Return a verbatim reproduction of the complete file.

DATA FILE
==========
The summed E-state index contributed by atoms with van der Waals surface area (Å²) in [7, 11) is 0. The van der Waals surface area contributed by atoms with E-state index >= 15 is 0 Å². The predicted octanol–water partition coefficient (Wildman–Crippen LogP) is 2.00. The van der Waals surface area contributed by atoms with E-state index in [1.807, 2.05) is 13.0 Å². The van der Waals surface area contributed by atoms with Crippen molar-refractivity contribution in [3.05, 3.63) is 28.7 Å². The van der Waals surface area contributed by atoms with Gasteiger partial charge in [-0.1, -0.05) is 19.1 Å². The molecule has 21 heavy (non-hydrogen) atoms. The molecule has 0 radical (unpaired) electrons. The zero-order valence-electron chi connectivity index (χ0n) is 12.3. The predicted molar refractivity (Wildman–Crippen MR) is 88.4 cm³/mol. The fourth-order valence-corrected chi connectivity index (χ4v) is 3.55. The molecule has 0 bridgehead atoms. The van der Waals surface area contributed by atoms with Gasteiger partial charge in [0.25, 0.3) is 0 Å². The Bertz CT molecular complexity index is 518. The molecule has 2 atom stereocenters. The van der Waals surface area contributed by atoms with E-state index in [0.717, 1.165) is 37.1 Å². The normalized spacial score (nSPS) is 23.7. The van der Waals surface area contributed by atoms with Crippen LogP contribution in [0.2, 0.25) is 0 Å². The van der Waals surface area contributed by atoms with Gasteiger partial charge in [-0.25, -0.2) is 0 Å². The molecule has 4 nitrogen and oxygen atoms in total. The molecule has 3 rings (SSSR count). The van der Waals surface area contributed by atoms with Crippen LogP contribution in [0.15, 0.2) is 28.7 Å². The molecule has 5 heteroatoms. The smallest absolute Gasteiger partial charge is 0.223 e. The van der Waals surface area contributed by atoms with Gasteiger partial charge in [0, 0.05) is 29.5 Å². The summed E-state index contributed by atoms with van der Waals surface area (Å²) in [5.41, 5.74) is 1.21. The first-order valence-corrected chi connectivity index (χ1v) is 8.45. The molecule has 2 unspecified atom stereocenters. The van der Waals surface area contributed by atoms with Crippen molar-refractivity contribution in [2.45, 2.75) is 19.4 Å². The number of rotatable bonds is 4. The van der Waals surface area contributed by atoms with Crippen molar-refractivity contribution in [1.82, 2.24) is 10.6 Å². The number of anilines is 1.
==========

The summed E-state index contributed by atoms with van der Waals surface area (Å²) in [7, 11) is 0. The van der Waals surface area contributed by atoms with E-state index >= 15 is 0 Å². The predicted octanol–water partition coefficient (Wildman–Crippen LogP) is 2.00. The van der Waals surface area contributed by atoms with E-state index in [1.807, 2.05) is 13.0 Å². The van der Waals surface area contributed by atoms with Crippen molar-refractivity contribution in [3.05, 3.63) is 28.7 Å². The van der Waals surface area contributed by atoms with Gasteiger partial charge in [-0.1, -0.05) is 19.1 Å². The molecule has 21 heavy (non-hydrogen) atoms. The molecule has 0 radical (unpaired) electrons. The zero-order valence-electron chi connectivity index (χ0n) is 12.3. The predicted molar refractivity (Wildman–Crippen MR) is 88.4 cm³/mol. The fourth-order valence-corrected chi connectivity index (χ4v) is 3.55. The molecule has 0 bridgehead atoms. The van der Waals surface area contributed by atoms with Gasteiger partial charge in [0.25, 0.3) is 0 Å². The Bertz CT molecular complexity index is 518. The molecule has 2 atom stereocenters. The van der Waals surface area contributed by atoms with E-state index in [0.717, 1.165) is 37.1 Å². The normalized spacial score (nSPS) is 23.7. The van der Waals surface area contributed by atoms with Crippen LogP contribution in [0.2, 0.25) is 0 Å². The van der Waals surface area contributed by atoms with Gasteiger partial charge in [-0.25, -0.2) is 0 Å². The molecule has 4 nitrogen and oxygen atoms in total. The molecule has 3 rings (SSSR count). The van der Waals surface area contributed by atoms with Crippen LogP contribution in [0.15, 0.2) is 28.7 Å². The molecule has 5 heteroatoms. The smallest absolute Gasteiger partial charge is 0.223 e. The van der Waals surface area contributed by atoms with Gasteiger partial charge in [0, 0.05) is 29.5 Å². The summed E-state index contributed by atoms with van der Waals surface area (Å²) in [5.41, 5.74) is 1.21. The first-order valence-corrected chi connectivity index (χ1v) is 8.45. The molecule has 2 unspecified atom stereocenters. The van der Waals surface area contributed by atoms with Crippen molar-refractivity contribution in [2.45, 2.75) is 19.4 Å². The number of rotatable bonds is 4. The van der Waals surface area contributed by atoms with Crippen molar-refractivity contribution in [1.82, 2.24) is 10.6 Å². The number of anilines is 1.